9 foods that can help keep the extra weight away
Just how low-calorie can a green salad be? Consider that two cups of fresh
spinach leaves, 10 slices of cucumber, one medium tomato, and 1/4 cup of grated
carrot has a grand total of 67 calories (along with a hefty 5.5 grams of
Yogurt is a dairy food, and several studies have found that including dairy
products as part of an overall lower-calorie diet may give you a weight-loss
advantage. Still, some scientists aren't convinced, pointing to other studies
that show no strong effect between dairy and weight loss.
One study looked at a group of obese adults who ate three, 6-ounce servings
of fat-free yogurt a day as part of a diet reduced by 500 calories from their
normal intake. The study found that this group lost 22% more weight and 61%
more body fat than another group of participants who ate the reduced-calorie
diet without emphasizing calcium-rich foods. Even more impressive: the
yogurt eaters also lost 81% more stomach fat.
More needs to be learned about the mechanism responsible for this increased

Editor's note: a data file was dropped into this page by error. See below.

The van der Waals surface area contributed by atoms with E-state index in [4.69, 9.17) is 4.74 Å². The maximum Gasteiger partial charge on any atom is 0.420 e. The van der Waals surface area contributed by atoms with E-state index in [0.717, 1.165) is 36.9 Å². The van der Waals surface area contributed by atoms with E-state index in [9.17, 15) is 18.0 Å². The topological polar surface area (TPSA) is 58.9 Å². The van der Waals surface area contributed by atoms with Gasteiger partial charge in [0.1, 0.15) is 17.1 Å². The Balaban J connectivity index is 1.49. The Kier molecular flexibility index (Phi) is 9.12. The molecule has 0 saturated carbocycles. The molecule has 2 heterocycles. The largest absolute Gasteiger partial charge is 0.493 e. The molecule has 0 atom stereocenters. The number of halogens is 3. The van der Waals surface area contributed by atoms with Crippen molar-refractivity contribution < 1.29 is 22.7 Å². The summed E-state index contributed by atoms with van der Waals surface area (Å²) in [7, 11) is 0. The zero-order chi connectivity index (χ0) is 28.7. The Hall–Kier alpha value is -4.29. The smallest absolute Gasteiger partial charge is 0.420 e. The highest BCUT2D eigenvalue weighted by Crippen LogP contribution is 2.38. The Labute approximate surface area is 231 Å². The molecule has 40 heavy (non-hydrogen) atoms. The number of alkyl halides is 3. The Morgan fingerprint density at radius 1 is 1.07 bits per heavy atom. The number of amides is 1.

loss of body fat, but in the meantime, consider giving yogurt a little more
respect. At the very least, a light yogurt may help you stave off hunger due to
its combination of protein and carbohydrate. Six ounces of plain, low-fat
yogurt contains approximately 9 grams of protein, 12 grams of carbohydrates
(from milk, not sugar), and 311 milligrams of calcium. It's also a great
vehicle for healthy additives like fruit or omega-3-rich flaxseed.
Beans help you feel full longer, which means they may work to curb your
between-meal appetite. They also give you a big fiber and protein bang for a
minimum of calories. One-half cup of pinto beans or kidney beans has around 8
grams fiber and 7 grams of protein, all for about 110 calories.
Water is a keeping-it-off superfood because it's a great alternative to
other, calorie-containing beverages. When you drink beverages that have
calories (say, fancy coffee drinks or sodas) you are not likely to compensate
by eating less food. Mattes' research suggests that people who drink liquid
carbohydrate (in the form of soda) are more likely to consume more calories
than their bodies needs, compared with people who ate the same amount of solid
carbohydrate (in the form of jelly beans).